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Dispatches from an anti-authoritarian farm / by S.J. Lee

By peculiar coincidence, early Tuesday and Friday mornings have become the “radical politics discussion hour” on my organic vegetable farm in middle Georgia.

Round about the time we are bunching kale still soaked in dew, the conversation turns to the kind of things that anti-authoritarian farmers are especially concerned with: intersectionality, race and labor issues, sustainability, the future. We see in our return to the soil a place to plant roots of resistance against a food culture run by corporate interests, poisoning our bodies and our planet, fueled by existing racial and economic hegemonies, and dependent on the exploitation of bodies of color and excessive cruelty towards non-human animals.

We talk also about our experiences as activists, and the frustrations that we have felt when trying to make food and environmental justice a priority. Why is food so often left out of the conversation? Why are many people comfortable keeping food production out of sight and out of mind? How do we begin to address food sustainability and food justice as intersectional problems with social and economic consequences?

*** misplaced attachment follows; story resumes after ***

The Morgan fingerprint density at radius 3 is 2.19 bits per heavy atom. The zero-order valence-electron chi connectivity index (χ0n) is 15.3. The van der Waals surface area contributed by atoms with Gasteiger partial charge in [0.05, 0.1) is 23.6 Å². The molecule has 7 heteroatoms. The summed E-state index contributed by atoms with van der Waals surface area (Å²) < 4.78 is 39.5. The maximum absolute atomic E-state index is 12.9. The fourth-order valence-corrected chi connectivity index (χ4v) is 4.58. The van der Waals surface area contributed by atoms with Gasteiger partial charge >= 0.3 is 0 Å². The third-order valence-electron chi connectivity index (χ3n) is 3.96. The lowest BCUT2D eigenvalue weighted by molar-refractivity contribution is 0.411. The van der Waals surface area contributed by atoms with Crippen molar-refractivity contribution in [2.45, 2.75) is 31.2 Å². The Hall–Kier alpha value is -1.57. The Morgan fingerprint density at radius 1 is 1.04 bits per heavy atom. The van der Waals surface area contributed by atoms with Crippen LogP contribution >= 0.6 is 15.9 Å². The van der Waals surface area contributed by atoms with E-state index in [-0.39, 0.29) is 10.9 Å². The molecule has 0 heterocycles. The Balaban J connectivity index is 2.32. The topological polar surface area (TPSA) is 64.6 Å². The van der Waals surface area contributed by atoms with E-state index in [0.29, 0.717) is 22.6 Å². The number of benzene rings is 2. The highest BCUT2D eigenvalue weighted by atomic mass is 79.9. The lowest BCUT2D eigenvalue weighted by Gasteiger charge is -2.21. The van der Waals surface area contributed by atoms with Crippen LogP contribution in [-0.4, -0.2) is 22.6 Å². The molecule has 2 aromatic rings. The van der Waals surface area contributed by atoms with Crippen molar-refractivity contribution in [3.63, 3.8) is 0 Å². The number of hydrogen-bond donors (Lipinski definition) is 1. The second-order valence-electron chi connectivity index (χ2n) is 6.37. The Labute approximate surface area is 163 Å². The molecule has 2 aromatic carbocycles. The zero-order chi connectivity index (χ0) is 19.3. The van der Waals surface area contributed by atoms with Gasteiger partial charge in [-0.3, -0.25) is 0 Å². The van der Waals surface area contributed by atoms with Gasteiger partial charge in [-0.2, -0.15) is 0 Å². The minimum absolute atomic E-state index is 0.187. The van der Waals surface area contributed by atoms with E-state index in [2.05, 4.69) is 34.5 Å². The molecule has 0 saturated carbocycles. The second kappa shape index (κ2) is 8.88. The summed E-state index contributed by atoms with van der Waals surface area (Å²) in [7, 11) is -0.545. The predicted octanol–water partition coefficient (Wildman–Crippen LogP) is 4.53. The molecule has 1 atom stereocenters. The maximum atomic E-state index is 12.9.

Because food justice is a newer movement, I have seen it written off as “a vegan issue” or the domain of bougie elitist foodies. Especially in a place like Boston, which is not a food desert and which is very disconnected from its food production, it’s easy not to consider everything leading up to the grocery store. However, food justice is more than animal rights or knowing that Monsanto is bad.

Simply, food production is everyone’s problem, because it is a system that every single person participates in.

By valuing the cheapness of food above all else, our food system has come to rely on structural inequalities within each step of production. Consider the labor force: factory farms will knowingly put workers at risk for chronic pains, respiratory and cardiovascular problems, and premature death because the system is designed to maximize efficiency and profits, not worker safety. For this reason, undocumented labor is considered ideal because undocumented workers are less likely to complain about low wages and hazardous work conditions. This is a consequence of cheap food.